Girls: A Novel (Ballantine Reader's Circle)
Format: PDF / Kindle (mobi) / ePub
A New York Times Notable Book
In the unrelenting cold and bitter winter of upstate New York, Jack and his wife, Fanny, are trying to cope with the desperate sorrow they feel over the death of their young daughter. The loss forms a chasm in their relationship as Jack, a sardonic Vietnam vet, looks for a way to heal them both.
Then, in a nearby town, a fourteen-year-old girl disappears somewhere between her home and church. Though she is just one of the hundreds of children who vanish every year in America, Jack turns all his attention to this little girl. For finding what has become of this child could be Jack's salvation--if he can just get to her in time. . . .
knew the habits of some of them—the kids who walked alone at night with a heavy rhythm, the ones who sat on the steps of the bookstore and chain-smoked, the students approaching the library with their heads down because they were defeated before they began. Usually, they paid no attention to us. But this one noticed me. She didn’t want me to see her. Any kind of cop will feel it. I had seen her at the other end of the first-floor lounge of the freshman dorms as she woke up. They call them
their teachers, not the vomit-moppers or thermostat repairmen, and surely not the campus cops. Janice Tanner’s face flapped in the wind outside, stirred in the hallways whenever a door was opened, and stared out of car windows over and over in the parking lots. It was time to get to the library. I’d been summoned for three, and I showed up a few minutes early. There were two FBI agents and the Secret Service men, and Anthony Berberich had showed up as instructed by me. Our job was to keep people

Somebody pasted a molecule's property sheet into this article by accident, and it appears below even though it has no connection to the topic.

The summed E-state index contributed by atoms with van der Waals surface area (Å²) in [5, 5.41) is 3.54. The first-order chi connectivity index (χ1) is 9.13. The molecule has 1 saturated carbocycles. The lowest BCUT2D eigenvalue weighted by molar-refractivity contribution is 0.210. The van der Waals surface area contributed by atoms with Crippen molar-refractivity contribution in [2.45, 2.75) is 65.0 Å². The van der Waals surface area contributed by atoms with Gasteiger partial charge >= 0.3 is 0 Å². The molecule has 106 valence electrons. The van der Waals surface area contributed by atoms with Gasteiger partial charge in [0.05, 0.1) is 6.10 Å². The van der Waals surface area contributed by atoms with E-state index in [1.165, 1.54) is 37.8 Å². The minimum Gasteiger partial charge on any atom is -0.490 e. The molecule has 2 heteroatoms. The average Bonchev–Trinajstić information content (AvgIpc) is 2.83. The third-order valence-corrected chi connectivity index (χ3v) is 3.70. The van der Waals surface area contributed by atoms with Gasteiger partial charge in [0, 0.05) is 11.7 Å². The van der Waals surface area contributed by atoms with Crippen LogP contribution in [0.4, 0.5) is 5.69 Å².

She was ready to go. She was ready to fall down, and I was going to lift her up and get her to the truck. “I will,” I said, “if you die.” “I want you to,” she said. Her lips were hardly moving now. Her eyes were closed. “I want you all to.” I dropped my shoulder and put it into her waist and picked her up and carried her down to the Jeep. She was talking, but not a lot, and her voice leaked down my back. I jammed her into the truck and wrapped the blanket around her better and then put another
that, all right. I’m gone. You got it straight up and down. I’m gone.” He backed up, made a K-turn in the little street, and rumbled toward the corner. I let the hammer down, put the safety on, and stuck the pistol in my pocket. When I looked up, across the street, a man with white hair and glasses was looking through his front window at me. When he saw me focus on him, he started, then stepped behind the curtain. I saw him peeking out when I turned the Jeep around and went back up the hill. He
in its mitten and waved. I said, “Bye.” The car I drove to work was possibly the last surviving Gran Torino station wagon manufactured by Ford in 1974. It was chocolate brown and rusted nearly through at a number of key points. At each of those points, where metal that simulated wood for an old-fashioned station wagon appearance was hanging off, I had laid on silvery duct tape. There was nearly nothing duct tape wouldn’t hold together. Among the exceptions would be people, I suppose. The car